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Stephen Joseph Pigott

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Sir Stephen J. Pigott (1880-1955), managing director of John Brown and Co

1955 Obituary [1]

THE news of the death of Sir Stephen Pigott, which occurred on Sunday, February 27th, at his home, Closeburn Castle, Thornhill, Dumfriesshire, will have been received with considerable regret by marine engineers in this country.

Sir Stephen, who became resident in Great Britain in 1908, was born on January 30, 1880, at Cornwall, in New York State, and some 60 miles north of New York.

He received his early education at the High School in his home town and then spent the next three years gaining engineering experience with a number of firms, including the Columbia Electric Vehicle Company and the E. W. Bliss Machine Shop, Brooklyn, before proceeding to Columbia University. Here he studied mechanical and marine engineering and took his degree in 1903.

During the following five years he acted as assistant to Mr. Charles G. Curtis in the development of the impulse turbine for marine propulsion, and then in 1908 he was invited by the Admiralty to come to Great Britain. A few months after his arrival in this country Stephen Pigott became associated with John Brown and Co., Ltd., as a specialist in impulse turbine work and so began his connection with the famous Clydebank firm which was to last for forty years until his retirement in 1948. From his work on the impulse turbine developed the Brown-Curtis turbine, which was adopted by the British Admiralty and was installed as the main propelling unit for a number of passenger liners engaged in the North Atlantic and other services.

His promotion was rapid and he became manager of the engine works, and his value to the company was recognised by his being appointed a local director in 1920. In the ensuing years, Sir Stephen worked in close association with the late Sir Thomas Bell and in 1934 he was made a full director of the company, and then a year later he succeeded Sir Thomas Bell as managing director, a post which he continued to hold until his retirement, due to ill health, in October, 1948.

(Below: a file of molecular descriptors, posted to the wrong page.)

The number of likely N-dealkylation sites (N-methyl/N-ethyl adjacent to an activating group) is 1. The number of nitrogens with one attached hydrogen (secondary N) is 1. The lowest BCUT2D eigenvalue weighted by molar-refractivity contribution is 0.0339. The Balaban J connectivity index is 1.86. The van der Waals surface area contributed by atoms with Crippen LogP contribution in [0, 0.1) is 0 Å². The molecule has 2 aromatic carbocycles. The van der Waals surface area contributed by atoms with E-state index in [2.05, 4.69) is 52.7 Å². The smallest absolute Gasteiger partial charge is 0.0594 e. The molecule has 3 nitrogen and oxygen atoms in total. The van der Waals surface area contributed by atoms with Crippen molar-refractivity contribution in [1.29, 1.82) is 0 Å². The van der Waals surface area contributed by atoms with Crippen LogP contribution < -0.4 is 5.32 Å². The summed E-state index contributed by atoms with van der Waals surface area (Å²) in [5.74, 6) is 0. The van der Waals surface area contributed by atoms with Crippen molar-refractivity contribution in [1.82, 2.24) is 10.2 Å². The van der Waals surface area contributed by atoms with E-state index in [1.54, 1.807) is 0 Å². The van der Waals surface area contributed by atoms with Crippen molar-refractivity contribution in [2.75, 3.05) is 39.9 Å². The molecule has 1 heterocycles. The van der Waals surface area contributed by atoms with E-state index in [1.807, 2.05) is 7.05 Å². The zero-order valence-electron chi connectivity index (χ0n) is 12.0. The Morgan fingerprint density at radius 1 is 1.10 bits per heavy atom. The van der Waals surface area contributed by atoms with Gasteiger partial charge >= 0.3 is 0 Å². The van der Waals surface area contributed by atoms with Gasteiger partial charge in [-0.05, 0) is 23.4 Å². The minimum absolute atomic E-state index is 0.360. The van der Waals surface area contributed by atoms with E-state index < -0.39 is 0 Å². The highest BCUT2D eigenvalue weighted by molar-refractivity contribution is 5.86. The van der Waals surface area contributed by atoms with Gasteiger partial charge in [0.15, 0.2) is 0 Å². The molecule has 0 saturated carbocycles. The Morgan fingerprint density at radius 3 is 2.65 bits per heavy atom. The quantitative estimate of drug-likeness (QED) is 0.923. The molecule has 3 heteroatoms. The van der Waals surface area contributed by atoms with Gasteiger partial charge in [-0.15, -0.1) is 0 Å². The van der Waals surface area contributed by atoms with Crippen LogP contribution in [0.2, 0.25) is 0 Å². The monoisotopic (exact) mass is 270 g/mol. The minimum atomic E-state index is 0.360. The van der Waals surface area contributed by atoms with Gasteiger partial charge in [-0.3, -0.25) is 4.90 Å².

Many changes took place in marine engineering theory and practice during the period Sir Stephen was at Clydebank and he was associated with and responsible for the engines installed in a large number of naval and merchant navy ships. Among such can be mentioned the battle cruisers H.M.S. "Tiger" and H.M.S. "Hood," the battleships H.M.S. "Barham" and H.M.S. "Vanguard," the Canadian Pacific liner "Empress of Britain," and that company's "Duchess" class liners, and many Cunard liners, including the "Aquitania," "Caronia" and the "Queen Mary" and "Queen Elizabeth."

With regard to the construction of the first of the large Cunard liners, he read a paper before the Institution of Naval Architects in 1937 entitled "Some Special Features of the 'Queen Mary.'"

Sir Stephen's energy and skill contributed greatly to the progress made in marine engineering, and his work was recognised when he was awarded, in 1938, the Gold Medal of the American Society of Mechanical Engineers for his outstanding leadership in marine propulsion and construction. Two years earlier his own university had recognised the value of his work and conferred upon him the Honorary Degree of Doctor of Science. His distinguished services to the advancement of engineering were rewarded when he received a Knighthood in 1939, and in the following year - 1940 - he received the Parsons Medal. In connection with the latter award, Sir Stephen delivered the Parsons Memorial Lecture before the North-East Coast Institution of Engineers and Shipbuilders, taking as his subject "The Engining of Highly Powered Ships."

He was an active member of many of the technical societies, including the Institution of Mechanical Engineers, the Institution of Naval Architects, of which he was elected a vice-president in 1941; the Institute of Marine Engineers, of which he was president in 1937/8, and the Institution of Engineers and Shipbuilders in Scotland.

From 1933 until 1952, Sir Stephen was a member of the Technical Committee of Lloyd's Register of Shipping, and he also served on the General Committee from 1936 until he retired in 1952. He was a member of the Worshipful Company of Shipwrights and a J .P. for Glasgow, and his death will be keenly felt by his many friends in the shipbuilding and marine engineering industry.

1956 Obituary [2]

Sir Stephen Joseph Pigott, D.Sc., was educated at High School, Cornwall, New York, and Columbia University, where he obtained a degree in mechanical and marine engineering. Meantime, during vacations, he was engaged with Columbia Electric Vehicle Co. for three years, and subsequently worked in New York for five years as an assistant on the development of impulse turbines for ship propulsion.

In 1908 he came to Britain at the invitation of the Admiralty, and shortly became associated with John Brown and Co., Clydebank, as a specialist on the development work mentioned above. Later he occupied several executive positions before being appointed, in 1938, as Managing Director, responsible, until 1949, for all activities and management of the Clydebank works. He was knighted in 1939.

He was elected a Member of the Institution in 1944, and he was also a Member of the Institutions of Civil Engineers and Naval Architects, and of the Institute of Marine Engineers, of which he was President in 1937-38. The American Society of Mechanical Engineers awarded him a Medal for outstanding leadership in marine propulsion and construction in 1938.

His death took place at the age of seventy-five on 27th February 1955.

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